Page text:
International Journal of Reconfigurable Computing

International Journal of Reconfigurable Computing / 2021 / Article

Research Article | Open Access

Volume 2021 |Article ID 8818788 | https://doi.org/10.1155/2021/8818788

Dimple Sharma, Lev Kirischian, "A Method for Run-Time Prediction of On-Chip Thermal Conditions in Dynamically Reconfigurable SOPCs", International Journal of Reconfigurable Computing, vol. 2021, Article ID 8818788, 20 pages, 2021. https://doi.org/10.1155/2021/8818788

A Method for Run-Time Prediction of On-Chip Thermal Conditions in Dynamically Reconfigurable SOPCs

Academic Editor: John Kalomiros
Received08 Sep 2020
Revised07 Dec 2020
Accepted18 Dec 2020
Published07 Jan 2021

Abstract

Autonomous mobile systems nowadays deploy FPGA-based System on Programmable Chips (SoPCs) for supporting their dynamic multitask multimodal workloads. For such field-deployed systems, activation times, execution periods of tasks, and variations in environmental conditions are usually difficult to predict. These dynamic variations result in a new challenge of dynamic thermal cycling stress on the SoPC die, which can result in transient and even permanent hardware faults in the computing system. This paper proposes the approach of run-time structural adaptation (RTSA) to mitigate dynamic thermal cycling stress on the SoPC dies. RTSA assumes the tasks to have multiple implementation variants, called Application Specific Processing (ASP) circuit variants, which vary in hardware resources, operating frequency, and power consumption. Dynamically reconfiguring appropriate ASP circuit variants of tasks allow systems to maintain their die temperature in the desired range while taking into account variations in power budget and modes of operation. This means the essence of RTSA is a decision-making mechanism which can select at run-time, a suitable system configuration (set of ASP circuit variants of active tasks), whenever needed, to meet the die temperature constraints. To do so, run-time die temperature prediction for potential system configurations using an estimation model is required. This paper presents a generic method to derive an analytical model for any SoPC that can estimate the die temperature in real time and thus support the decision-making mechanism. To develop this method, the thermal behavior of SoPC die under different task scenarios is studied and relation of die temperature to frequency, resource utilization, and power consumption is analyzed. An RTSA-enabled experimental platform is set up on Xilinx Zynq XC7Z020 SoPC for this purpose. Experimental results also demonstrate that the proposed method can be used to derive a model in run-time, thus enabling systems to self-derive and dynamically update the model in run-time.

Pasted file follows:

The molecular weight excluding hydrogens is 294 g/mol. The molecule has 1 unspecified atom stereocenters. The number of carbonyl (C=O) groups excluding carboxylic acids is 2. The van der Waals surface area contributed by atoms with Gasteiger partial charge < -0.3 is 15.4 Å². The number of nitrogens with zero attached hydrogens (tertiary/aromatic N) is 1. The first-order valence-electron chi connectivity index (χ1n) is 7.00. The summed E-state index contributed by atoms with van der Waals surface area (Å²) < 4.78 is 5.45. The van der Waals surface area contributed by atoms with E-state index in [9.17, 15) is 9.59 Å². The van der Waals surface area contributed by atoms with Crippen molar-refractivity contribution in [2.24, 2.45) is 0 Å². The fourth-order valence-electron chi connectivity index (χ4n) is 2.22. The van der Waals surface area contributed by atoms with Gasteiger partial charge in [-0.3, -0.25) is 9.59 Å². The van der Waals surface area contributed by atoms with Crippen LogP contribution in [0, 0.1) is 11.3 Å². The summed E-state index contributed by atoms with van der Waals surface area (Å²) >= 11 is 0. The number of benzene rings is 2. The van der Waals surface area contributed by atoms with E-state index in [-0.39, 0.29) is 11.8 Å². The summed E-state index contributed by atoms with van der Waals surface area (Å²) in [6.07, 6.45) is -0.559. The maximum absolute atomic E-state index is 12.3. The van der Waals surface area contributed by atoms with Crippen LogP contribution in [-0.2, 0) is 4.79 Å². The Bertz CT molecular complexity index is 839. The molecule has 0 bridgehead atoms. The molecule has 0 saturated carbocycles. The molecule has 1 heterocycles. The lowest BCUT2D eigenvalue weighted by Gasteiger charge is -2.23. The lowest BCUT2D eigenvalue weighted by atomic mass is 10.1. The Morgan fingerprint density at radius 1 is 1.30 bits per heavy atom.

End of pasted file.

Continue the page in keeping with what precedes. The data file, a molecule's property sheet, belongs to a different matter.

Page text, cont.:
1. Introduction